#1LinerWeds From Vintage TV

In case you can’t read it, “The programs broadcast by this station may not be used for any purpose except exhibition at the time of their broadcast on receivers of the type normally used for home reception in places where no admission, cover or mechanical operating charges are made.”

I was watching a 1979 signoff from WNBC in New York and this flashed up on the screen. I felt to capture it and use it as this week’s one-liner, because I remember there was a certain amount of controversy when VCR’s started gaining popularity that the whole “exhibition at the time of their broadcast” thing would preclude people recording shows off the air to watch later. Either the courts or the almighty FCC determined that, as long as people weren’t selling the videotapes, everything was cool. And time-shifting was born.

First, congratulations to Laura from Riddle From The Middle, who emerged victorious in our recently-completed Badge Contest.

One-Liner Wednesday is brought to you each week by Linda Hill and this station. Now a word about Butter-Nut Coffee. Gets the most out of every coffee bean, so you get the most out of every cup!

11 thoughts on “#1LinerWeds From Vintage TV

  1. Excellent , we’d be out of breath repeating that one liner! I remember that there was a similar warning on film videos . It was impressing on us not to publicly show the videos…home use only.
    So much is streamed now …it’s grown like Topsy!


    1. I was going to edit the statement when I typed it out and add commas where the announcer would take a breath. The NBC station in Chicago would use the same statement at the end of their day, and their card likewise had no commas, but the announcers inserted pauses. Here’s Jim Hill reading the statement in 1991.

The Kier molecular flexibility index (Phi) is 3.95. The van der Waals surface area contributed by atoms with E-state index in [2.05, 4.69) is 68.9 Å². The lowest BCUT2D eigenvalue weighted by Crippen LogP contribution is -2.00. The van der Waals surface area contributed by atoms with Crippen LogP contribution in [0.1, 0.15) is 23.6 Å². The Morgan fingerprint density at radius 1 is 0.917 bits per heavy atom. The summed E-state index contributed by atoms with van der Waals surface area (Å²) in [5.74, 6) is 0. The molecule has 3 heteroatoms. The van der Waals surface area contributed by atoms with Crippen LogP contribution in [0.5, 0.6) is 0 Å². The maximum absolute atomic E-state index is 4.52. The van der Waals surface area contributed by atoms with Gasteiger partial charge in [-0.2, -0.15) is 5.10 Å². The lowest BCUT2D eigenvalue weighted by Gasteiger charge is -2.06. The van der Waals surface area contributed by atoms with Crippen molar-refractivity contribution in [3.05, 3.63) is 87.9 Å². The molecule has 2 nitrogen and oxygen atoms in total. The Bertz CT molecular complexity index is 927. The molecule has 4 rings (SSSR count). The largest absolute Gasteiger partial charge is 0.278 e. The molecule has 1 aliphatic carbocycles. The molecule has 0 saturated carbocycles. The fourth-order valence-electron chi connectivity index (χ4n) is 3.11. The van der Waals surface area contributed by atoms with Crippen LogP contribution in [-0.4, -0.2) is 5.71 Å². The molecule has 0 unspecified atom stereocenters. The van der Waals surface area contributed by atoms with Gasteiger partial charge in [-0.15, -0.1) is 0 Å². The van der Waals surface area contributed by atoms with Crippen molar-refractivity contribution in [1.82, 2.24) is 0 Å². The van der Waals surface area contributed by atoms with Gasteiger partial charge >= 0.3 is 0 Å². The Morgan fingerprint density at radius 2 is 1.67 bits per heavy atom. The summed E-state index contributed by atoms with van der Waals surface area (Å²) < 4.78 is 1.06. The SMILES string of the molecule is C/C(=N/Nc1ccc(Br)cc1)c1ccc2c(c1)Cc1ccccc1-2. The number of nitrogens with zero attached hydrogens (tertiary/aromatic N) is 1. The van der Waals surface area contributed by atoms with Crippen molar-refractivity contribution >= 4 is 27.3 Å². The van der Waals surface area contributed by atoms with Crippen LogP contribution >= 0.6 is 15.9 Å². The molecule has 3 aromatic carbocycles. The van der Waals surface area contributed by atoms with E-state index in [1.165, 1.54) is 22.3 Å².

2. Thanks for the shoutout, John! Ah, the days of VCRs. And tapes getting recorded over, lost, or eaten by the machine. Can’t say I miss it (though it would be pretty funny to watch my kids deal with it!).


  3. Gone are the days when it was just the main channels followed by the USF(is that right?) channels. I couldn’t wait until I saw The Sound of Music on tv aired for the first time and Gone With The Wind. We had to use aerials to try and get a clear image and the stations went to snow after the late movie or the news. When the VHS and Beta machines came in it was a huge deal. I couldn’t wait to watch a movie on the VCR. What a shame that I can’t remember the first movie I watched.


    1. Right: VHF was channels 2-13 and UHF was channels 14-83. And stations would sign off (go to snow) late at night or in the wee hours of the morning and sign back on in the morning, which might be 6, 7 or even 8 AM. In the really early days stations would sign off in the middle of the day, too: they’d be on 7-10 AM and sign back on at 3. The rest of the time you’d watch the “Indian movie”…


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